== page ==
It was a special joy for me to see so many children and to enjoy a well-delivered sermon.

Easter blessings to all!

Jan’s thoughts:

“We all, like sheep, have gone astray, each of us has turned to his own way; and the Lord has laid on Him the iniquity of us all.” Isaiah 53:6

Praise God for the Good News of the Resurrection, for Jesus Christ, the cornerstone of our faith.

We attended Fountain Park a few months ago, and were again blessed to worship there today. As at most churches, attendance was up – to the extent that they exhausted their supply of bulletins, but the service was still easy to follow. The Sanctuary was filled with extra chairs so the coffee and refreshments usually found in the back of the Sanctuary were outside instead.

Some members of the congregation were much more energetic than the last time we visited.

The music was inspiring and well done, and the lead singer especially had a very strong voice. The only trouble from my point of view was the volume, which hurt my ears. I thought could have been cut in half and it still would have been plenty loud.

Mark’s sermon touched me deeply. He spoke of the necessity of changing our thinking and our hearts in order to make changes in our lives; of God’s steadfast love for us and His desire for a relationship; and His grace and mercy being new each and every day. Mark has the ability to speak plainly and openly and with great sincerity, allowing the truth of his words to become very real. This sermon has made me think about things I’ve resisted thinking about – that God loves even me, and that it’s possible to change with God’s help. At this point in my life these things are vital to remember, and I appreciated the reminder.

Sunday, April 5, 2009

Chartiers Valley United Presbyteran Church

Today we worshiped at Chartiers Valley United Presbyterian Church, 320 Washington Pike, Scott Township, PA 15106.

Bob’s thoughts:

The Sanctuary is small with a lot of dark wood which made it seem smaller, but the church had a very “family” feel. The marbled glass windows and prominent cross tied it all together for me.

Before leaving the house some Sundays I get a sense of God’s message for me, and this morning I felt compelled to change my T-shirt to one reflecting a message speaking of Christ’s “coming to save all of mankind but that He would have come just for you.” That was the message of today’s sermon – the very personal basis of Christ’s atoning death for us. It was good to hear a sermon that challenged me to think about my personal relationship with Christ.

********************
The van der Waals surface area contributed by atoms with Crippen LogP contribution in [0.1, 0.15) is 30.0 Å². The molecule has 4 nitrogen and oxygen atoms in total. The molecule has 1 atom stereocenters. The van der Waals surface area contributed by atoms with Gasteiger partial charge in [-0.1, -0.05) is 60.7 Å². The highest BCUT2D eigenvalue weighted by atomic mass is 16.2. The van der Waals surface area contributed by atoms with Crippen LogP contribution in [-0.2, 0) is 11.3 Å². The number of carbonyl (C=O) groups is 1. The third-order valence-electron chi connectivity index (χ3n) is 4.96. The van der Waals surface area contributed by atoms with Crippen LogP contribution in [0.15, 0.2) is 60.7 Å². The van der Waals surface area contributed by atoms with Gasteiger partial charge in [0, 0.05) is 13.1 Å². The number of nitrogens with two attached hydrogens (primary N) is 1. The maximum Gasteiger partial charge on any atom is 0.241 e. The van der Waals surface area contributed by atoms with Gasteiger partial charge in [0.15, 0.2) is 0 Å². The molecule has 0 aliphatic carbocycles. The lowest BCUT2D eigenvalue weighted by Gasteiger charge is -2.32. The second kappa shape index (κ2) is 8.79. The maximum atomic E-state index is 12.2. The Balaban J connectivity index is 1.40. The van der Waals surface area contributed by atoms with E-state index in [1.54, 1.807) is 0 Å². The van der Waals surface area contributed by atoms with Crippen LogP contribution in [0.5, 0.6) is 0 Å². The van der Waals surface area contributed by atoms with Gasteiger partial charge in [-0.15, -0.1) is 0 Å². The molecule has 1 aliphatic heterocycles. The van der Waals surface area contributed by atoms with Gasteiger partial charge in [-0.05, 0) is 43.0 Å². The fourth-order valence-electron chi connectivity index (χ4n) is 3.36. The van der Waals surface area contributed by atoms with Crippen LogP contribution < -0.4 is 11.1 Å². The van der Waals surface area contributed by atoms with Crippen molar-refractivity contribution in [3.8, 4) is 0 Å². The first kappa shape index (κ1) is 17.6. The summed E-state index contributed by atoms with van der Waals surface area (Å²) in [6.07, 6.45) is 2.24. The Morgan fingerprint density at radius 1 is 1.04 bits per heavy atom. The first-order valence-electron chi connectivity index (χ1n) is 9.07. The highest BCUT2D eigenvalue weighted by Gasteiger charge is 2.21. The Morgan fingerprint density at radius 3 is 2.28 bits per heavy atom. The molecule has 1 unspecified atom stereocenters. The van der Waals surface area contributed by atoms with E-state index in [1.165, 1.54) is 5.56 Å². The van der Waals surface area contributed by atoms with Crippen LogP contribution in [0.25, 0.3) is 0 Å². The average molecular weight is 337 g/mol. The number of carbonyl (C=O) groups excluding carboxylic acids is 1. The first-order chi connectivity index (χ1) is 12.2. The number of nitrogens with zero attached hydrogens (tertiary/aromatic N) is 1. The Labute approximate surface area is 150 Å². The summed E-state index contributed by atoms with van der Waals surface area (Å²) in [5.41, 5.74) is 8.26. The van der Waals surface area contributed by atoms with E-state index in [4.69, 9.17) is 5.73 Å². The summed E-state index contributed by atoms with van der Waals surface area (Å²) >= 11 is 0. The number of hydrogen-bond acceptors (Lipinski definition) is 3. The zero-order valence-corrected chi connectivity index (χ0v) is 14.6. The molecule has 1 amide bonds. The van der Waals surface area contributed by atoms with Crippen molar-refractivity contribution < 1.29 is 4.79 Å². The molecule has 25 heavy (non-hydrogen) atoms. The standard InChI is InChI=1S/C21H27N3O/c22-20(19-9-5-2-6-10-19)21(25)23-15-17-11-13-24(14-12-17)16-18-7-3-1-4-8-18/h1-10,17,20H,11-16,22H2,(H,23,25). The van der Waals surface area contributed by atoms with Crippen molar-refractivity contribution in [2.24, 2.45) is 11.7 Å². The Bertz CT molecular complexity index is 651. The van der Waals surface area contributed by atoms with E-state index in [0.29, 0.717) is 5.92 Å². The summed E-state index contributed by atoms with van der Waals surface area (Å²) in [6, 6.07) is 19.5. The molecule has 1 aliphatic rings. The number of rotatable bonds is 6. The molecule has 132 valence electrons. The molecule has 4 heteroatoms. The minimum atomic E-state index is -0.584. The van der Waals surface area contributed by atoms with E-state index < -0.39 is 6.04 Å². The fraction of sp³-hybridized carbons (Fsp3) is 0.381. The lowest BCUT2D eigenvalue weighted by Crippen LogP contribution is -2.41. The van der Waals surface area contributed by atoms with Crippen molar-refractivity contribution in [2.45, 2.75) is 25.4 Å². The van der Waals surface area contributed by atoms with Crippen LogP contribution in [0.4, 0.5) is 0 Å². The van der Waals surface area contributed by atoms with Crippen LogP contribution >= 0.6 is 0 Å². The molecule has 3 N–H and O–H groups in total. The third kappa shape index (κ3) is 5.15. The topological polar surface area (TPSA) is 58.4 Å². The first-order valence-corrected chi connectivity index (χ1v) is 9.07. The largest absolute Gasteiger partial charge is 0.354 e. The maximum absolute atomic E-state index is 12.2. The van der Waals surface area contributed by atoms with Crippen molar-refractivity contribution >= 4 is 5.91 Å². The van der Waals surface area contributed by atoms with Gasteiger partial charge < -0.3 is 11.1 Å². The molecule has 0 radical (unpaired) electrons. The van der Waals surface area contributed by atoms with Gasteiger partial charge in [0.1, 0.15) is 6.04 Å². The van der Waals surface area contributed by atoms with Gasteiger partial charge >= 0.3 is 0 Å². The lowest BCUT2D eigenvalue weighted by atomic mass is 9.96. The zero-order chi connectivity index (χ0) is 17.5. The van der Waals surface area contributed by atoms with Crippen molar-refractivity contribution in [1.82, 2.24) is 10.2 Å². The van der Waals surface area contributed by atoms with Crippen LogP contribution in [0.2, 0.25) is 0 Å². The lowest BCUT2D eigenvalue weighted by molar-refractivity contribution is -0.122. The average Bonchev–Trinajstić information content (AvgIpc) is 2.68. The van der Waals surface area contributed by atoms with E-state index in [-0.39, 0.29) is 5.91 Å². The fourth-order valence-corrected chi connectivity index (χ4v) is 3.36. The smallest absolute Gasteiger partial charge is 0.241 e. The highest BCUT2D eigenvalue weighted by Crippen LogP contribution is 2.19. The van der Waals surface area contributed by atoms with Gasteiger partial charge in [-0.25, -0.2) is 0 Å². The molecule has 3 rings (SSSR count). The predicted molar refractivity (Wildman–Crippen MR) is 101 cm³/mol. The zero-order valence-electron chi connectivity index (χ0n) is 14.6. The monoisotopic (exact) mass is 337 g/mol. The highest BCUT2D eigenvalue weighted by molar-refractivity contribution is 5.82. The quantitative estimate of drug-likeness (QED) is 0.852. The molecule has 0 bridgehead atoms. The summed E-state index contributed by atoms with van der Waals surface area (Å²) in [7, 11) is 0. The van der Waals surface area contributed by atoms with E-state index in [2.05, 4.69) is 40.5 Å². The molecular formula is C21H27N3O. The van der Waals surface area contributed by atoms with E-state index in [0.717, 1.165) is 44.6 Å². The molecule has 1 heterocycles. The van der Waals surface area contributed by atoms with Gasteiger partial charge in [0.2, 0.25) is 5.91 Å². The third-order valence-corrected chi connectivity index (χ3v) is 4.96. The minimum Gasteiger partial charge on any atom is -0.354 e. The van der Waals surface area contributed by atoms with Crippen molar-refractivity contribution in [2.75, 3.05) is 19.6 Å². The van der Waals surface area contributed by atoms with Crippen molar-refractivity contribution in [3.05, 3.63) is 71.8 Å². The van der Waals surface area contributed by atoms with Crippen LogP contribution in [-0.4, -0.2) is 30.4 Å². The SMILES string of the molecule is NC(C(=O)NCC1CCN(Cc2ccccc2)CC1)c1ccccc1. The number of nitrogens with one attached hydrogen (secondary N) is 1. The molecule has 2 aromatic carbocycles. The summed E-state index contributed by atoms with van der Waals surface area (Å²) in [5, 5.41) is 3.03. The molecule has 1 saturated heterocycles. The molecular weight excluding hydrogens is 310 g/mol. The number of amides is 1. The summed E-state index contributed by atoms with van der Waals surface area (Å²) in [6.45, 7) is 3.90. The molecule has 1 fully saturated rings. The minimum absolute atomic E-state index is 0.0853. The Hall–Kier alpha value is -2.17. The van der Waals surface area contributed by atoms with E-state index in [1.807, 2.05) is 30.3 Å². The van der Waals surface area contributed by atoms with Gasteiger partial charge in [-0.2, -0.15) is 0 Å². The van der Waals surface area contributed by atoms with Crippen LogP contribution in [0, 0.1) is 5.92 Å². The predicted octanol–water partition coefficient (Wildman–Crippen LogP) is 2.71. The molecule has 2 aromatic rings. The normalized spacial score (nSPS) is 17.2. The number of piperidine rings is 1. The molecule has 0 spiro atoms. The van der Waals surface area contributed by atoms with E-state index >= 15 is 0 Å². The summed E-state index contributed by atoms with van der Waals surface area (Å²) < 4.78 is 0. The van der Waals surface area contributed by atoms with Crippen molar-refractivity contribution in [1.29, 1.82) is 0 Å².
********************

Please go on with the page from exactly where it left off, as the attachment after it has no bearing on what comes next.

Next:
I must admit that I welcomed the opportunity to help attend to my grandchildren outside as the Sanctuary was very warm. Bill makes Communion personal, and I missed not partaking. I was pleased to see that the offering was taken in response to the Word. I was also very impressed with the bulletin.

There was not a need for a lot of signage, and what was there was adequate. The passing of the Peace of Christ was the longest and friendliest I’ve ever experienced. The choir came down out of the loft and everyone said hello.

Bill and I agree on almost everything theologically, and it’s always refreshing to hear him preach.

Jan’s thoughts:

With some family in from out of state, we visited this church to see our friends, Jean & Bill Roemer. Bill is now serving as pastor to this congregation in the wake of the sudden and tragic accidental death of the previous pastor.

Unfortunately we arrived during the Introit and didn’t have much opportunity to tour the building. The Sanctuary is small and cozy; the wood in the Chancel matches the pews, and if the wood panel accents on the walls don’t match, they’re certainly close enough. A very large wooden cross decorates the back wall of the Chancel along with a wooden dove, which was a unique touch. The choir all faced the congregation on the left (from our point of view).

The bulletin was amazing, the most distinctive I’ve ever seen. The cover was purchased (donated, actually, according to a note in the bulletin) especially for Palm Sunday. The Order of Worship was full of color and clip art, with the major headings (“Palm/Passion Sunday,” the sermon title, and “Concerns of Our Church”) in large purple 3-dimensional letters, secondary headings (“The Church in Preparation,” “The Church in Adoration,” etc.) in brown lettering, and all music in blue. There was almost no white space on the page, with all sorts of background pictures and even a cartoon. It’s truly a work of art, and by the looks of it a labor of love.

The people were quite friendly, and the greeting time during the service extended much longer than usual, probably lasting a good five minutes.

We celebrated the Sacrament of Holy Communion, but with a 1-year-old and a 3-year-old with us, I was the only one of our party present at that point to participate.

Bill’s sermon was, as always, Christ-focused and thought-provoking. The scenario with which I especially identified was how when someone treats us with kindness and generosity in a time of need and how often the recipient of this generosity develops a hostile attitude toward the one who treated them with such kindness. The point was that oftentimes we develop that sort of hostility toward God even when we know and believe in our hearts that in Jesus God has treated us with much more kindness and grace than we ever could deserve. But we’d rather deserve it – we’d prefer to earn our salvation because then we wouldn’t be the helpless, needy, dependent people we are.